Exeter, Richard of (d. 1286), knight, justice, and deputy justiciar, first appears as a justice of the itinerant bench in 1258 and is regularly mentioned in eyre till 1282; his family background is unknown. He became deputy justiciar of Ireland on 6 March 1270, a position he held till 6 November 1276. Appointed by the king's Irish council, he was probably intended to act as a general assistant to and undertake the judicial activities of the justiciars James de Audley (qv), Maurice fitz Maurice FitzGerald (qv), and Geoffrey de Geneville (qv) – who were heavily committed to a number of campaigns during their justiciarships – rather than act as a substitute during their absences. He seems to have made use of his influence, and at least one litigant complained he could not find one serjeant-at-law prepared to represent him in his suit against Exeter.
His appointment as deputy justiciar did not preclude him from involvement in military activities: in 1270, leading a substantial contingent, he linked up with Walter de Burgh (qv), earl of Ulster, to attack Áed O' Connor (qv). Before meeting O'Connor they unwisely divided their forces, and de Burgh went on to the disastrous defeat at Ath-an-chip; Exeter was unable to prevent the ensuing destruction of a number of castles including his own at Athleague. In 1270 he received a commission from the king's lieutenants in England to enquire into the recent spate of warfare and destruction in Ireland. The following year he returned to Connacht to organise defences, and was paid ‘to pacify the land’.
In June 1280 he was granted substantial territory in Connacht by the crown, and from 1281 appears as constable of the castles of Roscommon and Rindown. Previously he had obtained lands in Uriel and was the lord of Derver in Louth. In an unusual letter in 1282 he was ordered to suspend his activities in eyre, and in effect became the first justice appointed to the justiciar's bench. During 1284–6 he was once more on campaign in Connacht and was compensated for the loss of a couple of horses. He died soon after Michaelmas 1286.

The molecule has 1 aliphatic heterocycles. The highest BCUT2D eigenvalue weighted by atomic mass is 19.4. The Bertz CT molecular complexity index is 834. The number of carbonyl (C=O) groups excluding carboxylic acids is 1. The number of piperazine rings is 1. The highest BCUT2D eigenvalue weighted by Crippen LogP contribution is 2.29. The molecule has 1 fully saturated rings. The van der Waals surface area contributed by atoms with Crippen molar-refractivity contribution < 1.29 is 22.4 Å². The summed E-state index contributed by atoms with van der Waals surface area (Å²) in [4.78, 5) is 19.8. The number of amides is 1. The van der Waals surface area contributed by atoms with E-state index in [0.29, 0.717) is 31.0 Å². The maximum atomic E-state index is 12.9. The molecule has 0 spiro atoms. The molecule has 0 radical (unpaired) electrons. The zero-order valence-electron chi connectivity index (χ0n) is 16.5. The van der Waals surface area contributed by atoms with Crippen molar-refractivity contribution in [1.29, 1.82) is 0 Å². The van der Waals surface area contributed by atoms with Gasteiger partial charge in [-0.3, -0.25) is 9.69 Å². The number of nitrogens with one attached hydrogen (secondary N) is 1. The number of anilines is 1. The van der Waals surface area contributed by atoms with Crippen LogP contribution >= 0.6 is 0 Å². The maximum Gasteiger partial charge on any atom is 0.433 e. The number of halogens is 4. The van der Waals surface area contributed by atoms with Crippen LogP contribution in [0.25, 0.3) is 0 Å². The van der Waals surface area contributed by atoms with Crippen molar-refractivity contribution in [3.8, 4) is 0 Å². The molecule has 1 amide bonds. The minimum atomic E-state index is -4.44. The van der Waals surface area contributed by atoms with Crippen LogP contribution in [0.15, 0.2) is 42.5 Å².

He had at least one son, Richard of Exeter (d. c.1324) who was of full age by Hilary 1290 when he presented a petition to the king in parliament at Westminster, stating that his father had not been paid for some three-and-a-half years, and complaining that the land granted in Connacht was not worth the rent the king was charging him for it. Sheriff of Connacht in 1292, he acted as a collector of the fifteenth in Uriel (1294) and was briefly appointed sheriff of Co. Dublin in 1294. He was summoned to Scotland in 1296 and became chief justice of the common pleas on 1 November 1302. He was made sheriff of the newly constituted county of Roscommon in 1300 and was also constable of Roscommon castle; he remained sheriff till 1309. In June 1306 he was successful in bringing Brian Mac Mathghamna (Mac Mahon) (qv) to the king's peace.
In the aftermath of the Bruce invasions, when there were widespread suspicions of disloyalty, he became a suspect because his daughter had married Walter de Lacy, a traitor; and a petition called for his replacement by a suitable English or Irish lawyer. However, it was not till early 1324 that an English replacement arrived as chief justice. Exeter seems to have died shortly afterwards. He had at least one son and a daughter. No details of his or his father's marriage are available.